New “Female-Viagra” Gets Clam Jammed

By Jillian Gilchrest, Age 33

Looks like the “female Viagra”, Addyi, isn’t as titillating as some assumed it would be. In particular Valiant Pharmaceuticals International, the company that acquired the makers of the pill for about $1 billion just days after the FDA approved the drug. Only 227 prescriptions have been written for Addyi, nationwide, in the first month of salesTo put that in context, when Viagra first debuted for men in 1998, close to 600,000 prescriptions got filled in that same time period. Why such poor performance for Addyi?! 

Well, first of all, Addyi isn’t really “female Viagra.” Apparently, it can only be used by pre-menopausal women, you know, women in their 20’s & 30’s, even though sexual dysfunction is reported at greater rates in women of advanced age. And, unlike Viagra, you can’t just take a pill and get aroused. Addyi works like an antidepressant, targeting neurotransmitters that communicate information throughout the mind and body and only becomes effective after taking it over time. So, Addyi is actually nothing like Viagra. It doesn’t actually enhance performance; it aims to alter chemicals in the brain. Oh, and apparently, it doesn’t even do that well. In clinical trials Addyi only offered meaningful help for just about 10% more patients than a placebo.

In just my small googling I came to find out that quite a bit of lobbying went into the FDA approval behind Addyi. In fact, the major proponents of this “treatment for women’s sexual dysfunction” formed an advocacy coalition called ‘Even the Score’. They argued that the time had come for women to achieve sexual health equity and that Addyi was the way to do it. Hmmm. There are a lot of things that come to my mind when I think of sexual health equity, and Addyi is not one of them.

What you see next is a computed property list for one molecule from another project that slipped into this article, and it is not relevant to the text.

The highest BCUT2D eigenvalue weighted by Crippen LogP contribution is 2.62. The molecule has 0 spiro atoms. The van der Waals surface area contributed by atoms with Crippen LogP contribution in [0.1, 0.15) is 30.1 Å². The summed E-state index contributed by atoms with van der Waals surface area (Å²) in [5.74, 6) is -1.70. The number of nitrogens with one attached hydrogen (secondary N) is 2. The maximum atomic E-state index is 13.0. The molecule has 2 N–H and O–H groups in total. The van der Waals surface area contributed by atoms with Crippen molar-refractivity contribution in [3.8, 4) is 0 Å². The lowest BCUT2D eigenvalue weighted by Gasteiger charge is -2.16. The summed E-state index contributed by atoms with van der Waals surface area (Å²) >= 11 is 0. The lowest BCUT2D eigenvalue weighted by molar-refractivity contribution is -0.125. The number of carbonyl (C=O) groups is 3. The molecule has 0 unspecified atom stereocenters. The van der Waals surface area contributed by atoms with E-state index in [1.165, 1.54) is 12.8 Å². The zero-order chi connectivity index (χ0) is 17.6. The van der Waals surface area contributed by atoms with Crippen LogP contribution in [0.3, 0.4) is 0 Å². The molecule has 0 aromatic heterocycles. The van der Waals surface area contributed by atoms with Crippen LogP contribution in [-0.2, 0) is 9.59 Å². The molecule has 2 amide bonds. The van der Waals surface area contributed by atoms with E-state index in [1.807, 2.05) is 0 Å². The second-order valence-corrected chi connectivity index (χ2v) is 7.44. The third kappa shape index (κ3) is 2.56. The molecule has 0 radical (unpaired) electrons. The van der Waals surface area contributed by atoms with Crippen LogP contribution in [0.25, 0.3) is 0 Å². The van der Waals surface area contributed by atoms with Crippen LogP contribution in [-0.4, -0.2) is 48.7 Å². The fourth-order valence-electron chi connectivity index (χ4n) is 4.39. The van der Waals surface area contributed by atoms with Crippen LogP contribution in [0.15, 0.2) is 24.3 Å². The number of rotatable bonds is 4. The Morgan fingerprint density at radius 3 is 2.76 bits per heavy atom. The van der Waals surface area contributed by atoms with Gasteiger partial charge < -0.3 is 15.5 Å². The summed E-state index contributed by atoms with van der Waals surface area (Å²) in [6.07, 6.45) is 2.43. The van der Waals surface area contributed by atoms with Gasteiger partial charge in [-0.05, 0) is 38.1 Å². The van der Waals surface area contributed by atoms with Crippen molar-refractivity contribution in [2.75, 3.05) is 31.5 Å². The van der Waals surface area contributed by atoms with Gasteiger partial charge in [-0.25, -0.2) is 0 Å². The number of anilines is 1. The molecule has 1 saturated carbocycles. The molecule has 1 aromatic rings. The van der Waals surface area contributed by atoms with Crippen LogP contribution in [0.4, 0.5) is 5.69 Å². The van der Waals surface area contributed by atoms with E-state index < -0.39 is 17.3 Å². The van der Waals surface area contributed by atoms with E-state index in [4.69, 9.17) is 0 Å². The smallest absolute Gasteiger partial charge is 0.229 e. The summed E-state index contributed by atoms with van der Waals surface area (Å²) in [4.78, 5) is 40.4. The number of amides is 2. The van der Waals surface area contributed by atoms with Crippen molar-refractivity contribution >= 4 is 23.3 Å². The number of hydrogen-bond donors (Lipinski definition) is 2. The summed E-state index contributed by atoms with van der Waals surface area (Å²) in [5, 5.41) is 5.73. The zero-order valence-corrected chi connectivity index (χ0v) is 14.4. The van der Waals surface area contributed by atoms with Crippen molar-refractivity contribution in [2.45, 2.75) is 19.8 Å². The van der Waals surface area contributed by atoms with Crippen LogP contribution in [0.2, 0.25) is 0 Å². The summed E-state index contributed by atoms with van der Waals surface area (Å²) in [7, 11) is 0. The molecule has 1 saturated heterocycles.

I am not at all surprised that Addyi hasn’t achieved women’s sexual health equity or that the bogus “empowerment marketing” used to push this drug is coming up dry (I can’t help myself). I am pleasantly surprised, however, that pharmaceutical companies aren’t making the millions of dollars they expected and that women haven’t risked their health (side effects are horrifying) and wallets on a drug that does nothing to actually improve sexual intimacy and arousal. The next time someone seeks to increase female sexual desire, they might want to solicit feedback from women…instead of using drugs to get what they want.

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Young Women Rising encourages Connecticut women ages 18-35 to raise their voices about issues they care about. Each writer speaks for herself as an individual and Young Women Rising as a whole does not intend to endorse the views of any particular writer. If you’re interested in submitting a guest piece please contact us at Michelle.Noehren@cga.ct.gov.

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